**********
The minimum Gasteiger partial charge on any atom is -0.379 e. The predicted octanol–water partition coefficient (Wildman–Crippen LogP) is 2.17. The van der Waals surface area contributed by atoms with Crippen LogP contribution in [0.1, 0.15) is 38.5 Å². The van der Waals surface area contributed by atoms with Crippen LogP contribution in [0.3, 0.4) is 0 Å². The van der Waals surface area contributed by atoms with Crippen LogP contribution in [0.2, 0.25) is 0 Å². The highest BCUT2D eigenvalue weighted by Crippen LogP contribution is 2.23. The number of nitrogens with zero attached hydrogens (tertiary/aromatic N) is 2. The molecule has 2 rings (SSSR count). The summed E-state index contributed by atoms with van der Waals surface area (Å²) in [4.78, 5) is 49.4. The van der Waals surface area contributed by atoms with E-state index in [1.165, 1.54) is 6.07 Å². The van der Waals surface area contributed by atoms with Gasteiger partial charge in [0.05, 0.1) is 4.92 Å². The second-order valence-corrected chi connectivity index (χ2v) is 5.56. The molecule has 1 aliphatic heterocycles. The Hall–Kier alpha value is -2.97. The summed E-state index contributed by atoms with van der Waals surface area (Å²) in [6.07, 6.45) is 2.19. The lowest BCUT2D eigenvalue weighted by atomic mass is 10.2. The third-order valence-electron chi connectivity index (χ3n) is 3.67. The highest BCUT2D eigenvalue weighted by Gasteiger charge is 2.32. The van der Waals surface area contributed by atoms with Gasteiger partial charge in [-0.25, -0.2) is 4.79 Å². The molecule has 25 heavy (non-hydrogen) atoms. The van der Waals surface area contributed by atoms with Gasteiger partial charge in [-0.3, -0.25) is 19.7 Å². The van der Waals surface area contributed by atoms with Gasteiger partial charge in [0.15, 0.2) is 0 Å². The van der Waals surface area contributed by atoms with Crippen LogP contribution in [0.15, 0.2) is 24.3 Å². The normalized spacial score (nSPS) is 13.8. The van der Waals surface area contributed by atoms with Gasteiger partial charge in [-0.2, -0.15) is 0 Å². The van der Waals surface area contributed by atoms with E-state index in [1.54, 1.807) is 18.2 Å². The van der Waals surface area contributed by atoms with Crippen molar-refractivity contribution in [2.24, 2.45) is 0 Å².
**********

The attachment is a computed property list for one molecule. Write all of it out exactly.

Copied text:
The minimum Gasteiger partial charge on any atom is -0.379 e. The predicted octanol–water partition coefficient (Wildman–Crippen LogP) is 2.17. The van der Waals surface area contributed by atoms with Crippen LogP contribution in [0.1, 0.15) is 38.5 Å². The van der Waals surface area contributed by atoms with Crippen LogP contribution in [0.3, 0.4) is 0 Å². The van der Waals surface area contributed by atoms with Crippen LogP contribution in [0.2, 0.25) is 0 Å². The highest BCUT2D eigenvalue weighted by Crippen LogP contribution is 2.23. The number of nitrogens with zero attached hydrogens (tertiary/aromatic N) is 2. The molecule has 2 rings (SSSR count). The summed E-state index contributed by atoms with van der Waals surface area (Å²) in [4.78, 5) is 49.4. The van der Waals surface area contributed by atoms with E-state index in [1.165, 1.54) is 6.07 Å². The van der Waals surface area contributed by atoms with Gasteiger partial charge in [0.05, 0.1) is 4.92 Å². The second-order valence-corrected chi connectivity index (χ2v) is 5.56. The molecule has 1 aliphatic heterocycles. The Hall–Kier alpha value is -2.97. The summed E-state index contributed by atoms with van der Waals surface area (Å²) in [6.07, 6.45) is 2.19. The lowest BCUT2D eigenvalue weighted by atomic mass is 10.2. The third-order valence-electron chi connectivity index (χ3n) is 3.67. The highest BCUT2D eigenvalue weighted by Gasteiger charge is 2.32. The van der Waals surface area contributed by atoms with Gasteiger partial charge in [-0.25, -0.2) is 4.79 Å². The molecule has 25 heavy (non-hydrogen) atoms. The van der Waals surface area contributed by atoms with Gasteiger partial charge in [-0.3, -0.25) is 19.7 Å². The van der Waals surface area contributed by atoms with Gasteiger partial charge in [0.15, 0.2) is 0 Å². The van der Waals surface area contributed by atoms with Crippen LogP contribution in [0.15, 0.2) is 24.3 Å². The normalized spacial score (nSPS) is 13.8. The van der Waals surface area contributed by atoms with Gasteiger partial charge in [-0.2, -0.15) is 0 Å². The van der Waals surface area contributed by atoms with E-state index in [1.54, 1.807) is 18.2 Å². The van der Waals surface area contributed by atoms with Crippen molar-refractivity contribution in [2.24, 2.45) is 0 Å².